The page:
A victim is more than a person who has suffered a wrong. They’ve lost a part of themselves. It can be as little as a few dollars or as catastrophic as having a child, family member, friend, or loved one taken from them.
Never start off telling a victim who has just lost a part of themselves, “I’m sorry but I can’t tell you…” and then cite some rule or regulation that is made to protect you, the offender, or the institution that you work for. Do not lead with the need to conceal details from the victim because to share every detail would be wrong, violate confidentiality, or break some rule. The person has just been wronged, violated, and broken. Don’t give the impression that you’re going to do the same thing again.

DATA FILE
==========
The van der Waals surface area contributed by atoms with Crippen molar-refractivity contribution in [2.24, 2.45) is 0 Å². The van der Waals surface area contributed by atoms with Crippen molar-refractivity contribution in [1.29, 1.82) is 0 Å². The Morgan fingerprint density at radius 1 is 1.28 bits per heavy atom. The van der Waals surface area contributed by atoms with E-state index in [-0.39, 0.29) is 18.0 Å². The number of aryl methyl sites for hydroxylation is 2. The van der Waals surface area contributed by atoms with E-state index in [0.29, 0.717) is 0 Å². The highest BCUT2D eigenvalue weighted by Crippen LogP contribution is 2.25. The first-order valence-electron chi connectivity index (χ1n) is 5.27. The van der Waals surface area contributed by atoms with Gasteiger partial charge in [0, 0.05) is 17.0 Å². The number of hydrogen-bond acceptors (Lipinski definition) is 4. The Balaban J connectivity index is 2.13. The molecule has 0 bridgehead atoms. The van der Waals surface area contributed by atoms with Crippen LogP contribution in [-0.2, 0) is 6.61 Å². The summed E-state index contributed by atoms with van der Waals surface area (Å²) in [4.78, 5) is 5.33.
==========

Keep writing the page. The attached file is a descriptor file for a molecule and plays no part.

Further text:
Recently, I spoke to five different individuals trying to help a victim. One person tried to push me off to the following week, one refused to answer even simple questions, and three led with, “Sorry, I can’t tell you…”
This isn’t how we get things done and it’s not how we help victims.
In all things, take care of yourself. It serves no one any good if you get hurt emotionally, spiritually, or financially. Follow the rules, just don’t lead with the rules. Don’t make it seem as if your primary aim is to make sure some federal, state, department, or school rule is not violated.
Instead, lead with how you want to help and not how you’re going to protect someone or something other than the victim.
“I’m with you. I want to help you. Let’s make this better. We can do this.”
Begin with a message of hope and not one of immediate hindrance.